After years of struggling to lower the interest rates credit agencies can charge on subprime loans, consumer advocates believed they finally had a victory in view of this legislative session.
A bill that would have capped two-week “payday” loans of up to $ 605 at an annual percentage rate of 36% – compared to the 391% APR that can be charged now – has been passed by an Indiana Senate committee and went to the Senate for a vote in February.
But supporters of the legislation, including Erin Macey, senior policy analyst for the Indiana Institute for Working Families, and Kathleen Lara, policy director for Prosperity Indiana, were not celebrating the day.
Instead, they digested the details of another subprime loan bill that had a 69-page amendment to insert and insert the day before the committee meeting deadline for the first half of the year. the session.
“We have had so little time to analyze the bill,” Macey said.
The new language, adopted by the Senate Trade and Technology Committee, would keep the APR in triple digits for two-week payday loans and introduce new options for short-term subprime lending, including loans that can charge up to at 192% APR over the longer term, even though the state considers any APR above 72% to be a criminal loan shark. (Two-week loans are the exception to the 72% limit on usurious loans.)
Lenders who support the legislation argue that there is a demand for these types of products and that the loans can be used to help borrowers build credit histories so that they can eventually get traditional bank loans.
“The bill is designed to provide people with a way out,” said Brett Ashton, a lobbyist for Krieg DeVault, who represents the Indiana Financial Services Association. “I think that should be our goal.”
But opponents, including several faith-based organizations, veterans groups, and nonprofit social service organizations, describe these loans as predatory, as companies aggressively market low-income individuals and families who might believe that the loans are predatory. ‘they have no other option.
Despite the limited time lawmakers – and the public – had to analyze the impact of the revised Senate Bill 613, the law was passed by committee. And in two close votes on the same day, the Senate rejected the bill to cap the APR on payday loans at 36% by 22-27 and approved Bill 26-23 which would allow the 391% APR to continue, and introduce a new high – interest products.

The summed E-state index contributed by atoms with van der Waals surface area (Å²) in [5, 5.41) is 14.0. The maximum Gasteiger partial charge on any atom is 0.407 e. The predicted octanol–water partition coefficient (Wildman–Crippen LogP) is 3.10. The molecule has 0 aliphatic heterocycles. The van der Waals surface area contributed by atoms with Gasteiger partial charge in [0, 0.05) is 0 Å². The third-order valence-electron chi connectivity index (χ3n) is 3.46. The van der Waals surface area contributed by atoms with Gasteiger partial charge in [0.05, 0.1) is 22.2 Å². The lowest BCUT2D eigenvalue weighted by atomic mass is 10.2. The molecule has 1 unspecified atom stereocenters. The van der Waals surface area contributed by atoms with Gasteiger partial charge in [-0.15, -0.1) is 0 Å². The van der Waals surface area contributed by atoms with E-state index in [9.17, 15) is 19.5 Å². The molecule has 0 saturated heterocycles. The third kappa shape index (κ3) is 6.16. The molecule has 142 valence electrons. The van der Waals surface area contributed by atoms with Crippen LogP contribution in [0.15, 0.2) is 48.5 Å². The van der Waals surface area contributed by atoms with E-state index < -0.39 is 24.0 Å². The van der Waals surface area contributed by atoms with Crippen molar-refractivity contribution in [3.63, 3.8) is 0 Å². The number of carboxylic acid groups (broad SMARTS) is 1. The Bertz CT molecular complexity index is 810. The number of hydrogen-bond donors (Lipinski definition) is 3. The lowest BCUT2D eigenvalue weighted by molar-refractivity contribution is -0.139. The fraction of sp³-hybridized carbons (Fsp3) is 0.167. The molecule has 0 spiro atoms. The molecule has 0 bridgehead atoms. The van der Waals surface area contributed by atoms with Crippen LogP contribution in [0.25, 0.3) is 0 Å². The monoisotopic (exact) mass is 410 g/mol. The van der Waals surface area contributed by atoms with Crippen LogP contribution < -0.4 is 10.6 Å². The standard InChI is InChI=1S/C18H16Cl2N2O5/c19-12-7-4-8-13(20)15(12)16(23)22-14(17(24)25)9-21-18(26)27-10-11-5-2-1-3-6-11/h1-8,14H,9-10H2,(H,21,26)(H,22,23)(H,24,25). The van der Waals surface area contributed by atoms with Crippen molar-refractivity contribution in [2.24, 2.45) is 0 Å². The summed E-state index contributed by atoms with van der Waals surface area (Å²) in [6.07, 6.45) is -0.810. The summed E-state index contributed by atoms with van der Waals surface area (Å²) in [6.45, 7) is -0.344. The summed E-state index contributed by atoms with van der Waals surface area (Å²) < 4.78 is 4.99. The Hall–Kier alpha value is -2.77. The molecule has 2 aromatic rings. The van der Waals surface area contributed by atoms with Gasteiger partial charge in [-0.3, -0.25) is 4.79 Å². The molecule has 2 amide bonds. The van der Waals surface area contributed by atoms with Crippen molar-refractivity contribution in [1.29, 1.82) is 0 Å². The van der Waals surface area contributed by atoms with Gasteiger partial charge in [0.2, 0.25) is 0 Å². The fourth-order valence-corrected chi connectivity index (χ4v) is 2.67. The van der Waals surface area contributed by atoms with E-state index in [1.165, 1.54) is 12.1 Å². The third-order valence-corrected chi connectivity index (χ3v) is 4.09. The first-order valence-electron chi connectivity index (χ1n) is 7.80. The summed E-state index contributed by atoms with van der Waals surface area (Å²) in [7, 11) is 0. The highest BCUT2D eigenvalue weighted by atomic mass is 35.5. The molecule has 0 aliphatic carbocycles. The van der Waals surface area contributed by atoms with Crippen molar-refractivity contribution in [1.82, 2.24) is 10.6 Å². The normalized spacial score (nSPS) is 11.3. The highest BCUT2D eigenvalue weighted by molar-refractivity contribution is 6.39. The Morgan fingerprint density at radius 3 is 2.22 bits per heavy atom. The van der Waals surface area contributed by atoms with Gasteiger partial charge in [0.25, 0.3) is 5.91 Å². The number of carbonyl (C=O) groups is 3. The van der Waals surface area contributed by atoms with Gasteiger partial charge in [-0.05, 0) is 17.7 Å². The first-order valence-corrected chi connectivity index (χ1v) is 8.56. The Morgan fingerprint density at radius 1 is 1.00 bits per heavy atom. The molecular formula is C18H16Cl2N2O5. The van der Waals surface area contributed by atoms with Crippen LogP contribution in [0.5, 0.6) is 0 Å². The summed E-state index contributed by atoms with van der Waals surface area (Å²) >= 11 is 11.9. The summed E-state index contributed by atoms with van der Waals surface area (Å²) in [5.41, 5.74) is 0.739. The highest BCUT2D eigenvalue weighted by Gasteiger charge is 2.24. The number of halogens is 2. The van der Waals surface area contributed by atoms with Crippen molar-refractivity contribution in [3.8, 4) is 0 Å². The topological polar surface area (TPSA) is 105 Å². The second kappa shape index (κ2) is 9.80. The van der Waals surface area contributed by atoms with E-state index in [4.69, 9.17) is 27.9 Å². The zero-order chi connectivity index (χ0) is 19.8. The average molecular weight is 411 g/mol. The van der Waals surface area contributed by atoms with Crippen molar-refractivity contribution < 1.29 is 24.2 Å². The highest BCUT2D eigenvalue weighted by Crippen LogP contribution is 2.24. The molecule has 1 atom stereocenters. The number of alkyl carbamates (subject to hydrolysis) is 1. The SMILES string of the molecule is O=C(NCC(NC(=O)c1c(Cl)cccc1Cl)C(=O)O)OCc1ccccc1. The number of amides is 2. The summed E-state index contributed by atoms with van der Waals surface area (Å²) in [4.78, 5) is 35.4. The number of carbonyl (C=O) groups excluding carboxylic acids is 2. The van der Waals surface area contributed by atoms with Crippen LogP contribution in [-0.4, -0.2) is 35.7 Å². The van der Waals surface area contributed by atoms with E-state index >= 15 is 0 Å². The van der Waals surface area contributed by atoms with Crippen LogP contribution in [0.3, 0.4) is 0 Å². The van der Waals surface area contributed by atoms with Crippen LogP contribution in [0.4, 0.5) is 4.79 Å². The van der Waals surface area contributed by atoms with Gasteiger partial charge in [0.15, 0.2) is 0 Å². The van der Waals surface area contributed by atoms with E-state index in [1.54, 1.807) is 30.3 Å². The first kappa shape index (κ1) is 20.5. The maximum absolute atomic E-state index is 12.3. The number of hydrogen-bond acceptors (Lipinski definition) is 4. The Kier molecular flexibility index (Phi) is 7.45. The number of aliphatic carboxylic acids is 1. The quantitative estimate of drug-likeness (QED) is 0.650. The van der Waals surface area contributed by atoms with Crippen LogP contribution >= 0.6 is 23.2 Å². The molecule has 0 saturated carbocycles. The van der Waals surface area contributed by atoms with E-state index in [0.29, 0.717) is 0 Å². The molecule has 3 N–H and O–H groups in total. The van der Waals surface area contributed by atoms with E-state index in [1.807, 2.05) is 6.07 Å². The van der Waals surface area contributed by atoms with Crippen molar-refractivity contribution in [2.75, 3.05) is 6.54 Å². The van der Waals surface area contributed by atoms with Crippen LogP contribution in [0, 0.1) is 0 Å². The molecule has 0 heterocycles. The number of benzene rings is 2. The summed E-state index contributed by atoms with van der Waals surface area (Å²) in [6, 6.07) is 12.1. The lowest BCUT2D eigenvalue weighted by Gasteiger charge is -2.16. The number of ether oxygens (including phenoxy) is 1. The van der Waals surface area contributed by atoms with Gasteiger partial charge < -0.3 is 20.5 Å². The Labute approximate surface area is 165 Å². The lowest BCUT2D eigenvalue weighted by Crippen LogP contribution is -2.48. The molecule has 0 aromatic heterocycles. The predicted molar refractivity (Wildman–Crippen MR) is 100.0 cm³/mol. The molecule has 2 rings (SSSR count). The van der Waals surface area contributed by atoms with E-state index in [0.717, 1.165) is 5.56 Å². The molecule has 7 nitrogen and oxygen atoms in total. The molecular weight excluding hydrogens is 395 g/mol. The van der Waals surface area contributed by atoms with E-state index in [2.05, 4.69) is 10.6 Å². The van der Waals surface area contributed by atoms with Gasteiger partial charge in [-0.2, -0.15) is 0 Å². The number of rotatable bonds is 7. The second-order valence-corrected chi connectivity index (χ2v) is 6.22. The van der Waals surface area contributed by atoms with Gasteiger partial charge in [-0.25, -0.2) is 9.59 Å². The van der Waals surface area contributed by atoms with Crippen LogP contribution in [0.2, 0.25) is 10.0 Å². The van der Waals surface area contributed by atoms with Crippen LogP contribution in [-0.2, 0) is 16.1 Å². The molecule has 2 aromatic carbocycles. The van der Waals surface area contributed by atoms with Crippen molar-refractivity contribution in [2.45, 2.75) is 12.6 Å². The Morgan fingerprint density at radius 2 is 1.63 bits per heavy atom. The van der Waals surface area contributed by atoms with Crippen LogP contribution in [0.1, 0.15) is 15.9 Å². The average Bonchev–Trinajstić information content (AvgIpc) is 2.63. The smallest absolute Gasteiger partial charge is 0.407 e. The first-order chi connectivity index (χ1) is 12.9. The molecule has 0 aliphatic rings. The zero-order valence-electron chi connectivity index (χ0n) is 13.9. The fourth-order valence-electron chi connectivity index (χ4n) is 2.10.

The battle has moved to the House now, and consumer advocates are not giving up. They hope to kill the bill in committee. SB 613 is assigned to the House Financial Institutions Committee, which is chaired by Rep. Woody Burton, R-Whiteland. Burton is a co-sponsor of Bill.
Burton said he has met with interested parties on both sides of the issue and that if he schedules the bill for a hearing there will be changes.
Gov. Eric Holcomb said the legislation was giving him “heartburn” but he would not go so far as to say he would veto it.
“It just didn’t suit me,” said Holcomb.
Two-week payday loans of up to $ 605 have been permitted in Indiana since 2002 and are exempt from this 72% APR usurious loan rate. Payday loans can have an APR of up to 391%.
Consumer advocates have been pushing for lower rates that payday lenders can charge, but have so far failed in Indiana. And in fact, they fought the industry’s attempts to grow.
This is the fourth year in a row that the Indiana General Assembly has considered some form of subprime lending expansion, but details have varied and opponents say this year’s proposal is the toughest to date. consumers.
“This year’s bill is much worse and much bigger,” said the retired US Army sergeant. General Jim Bauerle, who is Vice Chairman of the Indiana Military / Veterans Coalition.
SB 613 creates two products (in addition to two-week payday loans) that would also exceed the loan spoofing limit: unsecured installment loans and small loans.
Installment products could be six to 12 month loans of $ 605 to $ 1,500 with an APR of up to 192%. That means a consumer who borrows $ 605 at the maximum rate and pays it off in six months would pay a total of $ 986, according to the Institute for Working Families.
Small loans would allow consumers to borrow up to $ 4,000 over terms of six months or more, with interest rates of up to 99%. The loans could include a non-repayable finance charge of $ 100 to $ 150, and unspecified monthly credit insurance and account maintenance fees could be imposed.